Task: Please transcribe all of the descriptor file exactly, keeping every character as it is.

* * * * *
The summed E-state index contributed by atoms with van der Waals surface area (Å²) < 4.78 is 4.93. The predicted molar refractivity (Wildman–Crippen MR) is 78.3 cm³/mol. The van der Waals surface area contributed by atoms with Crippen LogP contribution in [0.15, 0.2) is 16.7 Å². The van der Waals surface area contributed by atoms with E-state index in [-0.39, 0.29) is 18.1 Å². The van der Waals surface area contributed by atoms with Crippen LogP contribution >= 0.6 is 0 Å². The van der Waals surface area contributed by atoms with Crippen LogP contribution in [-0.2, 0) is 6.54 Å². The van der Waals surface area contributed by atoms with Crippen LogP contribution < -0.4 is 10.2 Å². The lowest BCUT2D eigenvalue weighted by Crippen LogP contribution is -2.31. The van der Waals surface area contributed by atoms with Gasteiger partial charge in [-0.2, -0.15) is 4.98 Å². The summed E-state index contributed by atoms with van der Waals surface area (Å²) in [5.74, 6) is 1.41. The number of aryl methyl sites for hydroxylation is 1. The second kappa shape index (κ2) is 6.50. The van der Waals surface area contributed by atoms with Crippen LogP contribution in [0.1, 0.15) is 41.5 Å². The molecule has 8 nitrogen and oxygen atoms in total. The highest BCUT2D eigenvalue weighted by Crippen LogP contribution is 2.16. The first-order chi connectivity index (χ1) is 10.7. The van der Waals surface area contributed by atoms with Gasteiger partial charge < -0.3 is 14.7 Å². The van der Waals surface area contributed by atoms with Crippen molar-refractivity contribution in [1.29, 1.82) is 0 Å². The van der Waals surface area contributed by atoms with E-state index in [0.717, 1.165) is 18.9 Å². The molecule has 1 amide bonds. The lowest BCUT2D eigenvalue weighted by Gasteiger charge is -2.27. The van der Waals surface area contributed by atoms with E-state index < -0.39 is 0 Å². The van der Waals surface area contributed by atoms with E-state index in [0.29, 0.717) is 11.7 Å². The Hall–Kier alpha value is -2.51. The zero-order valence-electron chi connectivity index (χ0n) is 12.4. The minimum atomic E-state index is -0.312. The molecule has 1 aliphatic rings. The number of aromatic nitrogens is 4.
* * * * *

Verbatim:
The summed E-state index contributed by atoms with van der Waals surface area (Å²) < 4.78 is 4.93. The predicted molar refractivity (Wildman–Crippen MR) is 78.3 cm³/mol. The van der Waals surface area contributed by atoms with Crippen LogP contribution in [0.15, 0.2) is 16.7 Å². The van der Waals surface area contributed by atoms with E-state index in [-0.39, 0.29) is 18.1 Å². The van der Waals surface area contributed by atoms with Crippen LogP contribution >= 0.6 is 0 Å². The van der Waals surface area contributed by atoms with Crippen LogP contribution in [-0.2, 0) is 6.54 Å². The van der Waals surface area contributed by atoms with Crippen LogP contribution < -0.4 is 10.2 Å². The lowest BCUT2D eigenvalue weighted by Crippen LogP contribution is -2.31. The van der Waals surface area contributed by atoms with Gasteiger partial charge in [-0.2, -0.15) is 4.98 Å². The summed E-state index contributed by atoms with van der Waals surface area (Å²) in [5.74, 6) is 1.41. The number of aryl methyl sites for hydroxylation is 1. The second kappa shape index (κ2) is 6.50. The van der Waals surface area contributed by atoms with Crippen LogP contribution in [0.1, 0.15) is 41.5 Å². The molecule has 8 nitrogen and oxygen atoms in total. The highest BCUT2D eigenvalue weighted by Crippen LogP contribution is 2.16. The first-order chi connectivity index (χ1) is 10.7. The van der Waals surface area contributed by atoms with Gasteiger partial charge < -0.3 is 14.7 Å². The van der Waals surface area contributed by atoms with Crippen molar-refractivity contribution in [1.29, 1.82) is 0 Å². The van der Waals surface area contributed by atoms with E-state index in [0.717, 1.165) is 18.9 Å². The molecule has 1 amide bonds. The lowest BCUT2D eigenvalue weighted by Gasteiger charge is -2.27. The van der Waals surface area contributed by atoms with E-state index < -0.39 is 0 Å². The van der Waals surface area contributed by atoms with E-state index in [0.29, 0.717) is 11.7 Å². The Hall–Kier alpha value is -2.51. The zero-order valence-electron chi connectivity index (χ0n) is 12.4. The minimum atomic E-state index is -0.312. The molecule has 1 aliphatic rings. The number of aromatic nitrogens is 4.